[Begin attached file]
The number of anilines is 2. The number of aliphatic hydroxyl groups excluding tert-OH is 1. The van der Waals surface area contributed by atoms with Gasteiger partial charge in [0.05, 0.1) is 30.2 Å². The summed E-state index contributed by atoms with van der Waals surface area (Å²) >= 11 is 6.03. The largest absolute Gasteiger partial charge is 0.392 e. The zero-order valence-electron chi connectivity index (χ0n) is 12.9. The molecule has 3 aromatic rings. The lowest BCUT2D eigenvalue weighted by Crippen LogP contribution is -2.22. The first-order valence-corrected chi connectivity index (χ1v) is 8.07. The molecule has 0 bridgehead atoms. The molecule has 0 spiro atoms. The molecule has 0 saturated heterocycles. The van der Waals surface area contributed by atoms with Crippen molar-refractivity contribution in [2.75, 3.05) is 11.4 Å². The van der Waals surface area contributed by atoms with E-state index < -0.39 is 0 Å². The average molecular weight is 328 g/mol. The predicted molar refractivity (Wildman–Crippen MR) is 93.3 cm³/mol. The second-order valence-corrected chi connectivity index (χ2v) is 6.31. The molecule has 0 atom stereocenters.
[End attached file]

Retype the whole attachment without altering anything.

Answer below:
The number of anilines is 2. The number of aliphatic hydroxyl groups excluding tert-OH is 1. The van der Waals surface area contributed by atoms with Gasteiger partial charge in [0.05, 0.1) is 30.2 Å². The summed E-state index contributed by atoms with van der Waals surface area (Å²) >= 11 is 6.03. The largest absolute Gasteiger partial charge is 0.392 e. The zero-order valence-electron chi connectivity index (χ0n) is 12.9. The molecule has 3 aromatic rings. The lowest BCUT2D eigenvalue weighted by Crippen LogP contribution is -2.22. The first-order valence-corrected chi connectivity index (χ1v) is 8.07. The molecule has 0 bridgehead atoms. The molecule has 0 spiro atoms. The molecule has 0 saturated heterocycles. The van der Waals surface area contributed by atoms with Crippen molar-refractivity contribution in [2.75, 3.05) is 11.4 Å². The van der Waals surface area contributed by atoms with E-state index < -0.39 is 0 Å². The average molecular weight is 328 g/mol. The predicted molar refractivity (Wildman–Crippen MR) is 93.3 cm³/mol. The second-order valence-corrected chi connectivity index (χ2v) is 6.31. The molecule has 0 atom stereocenters.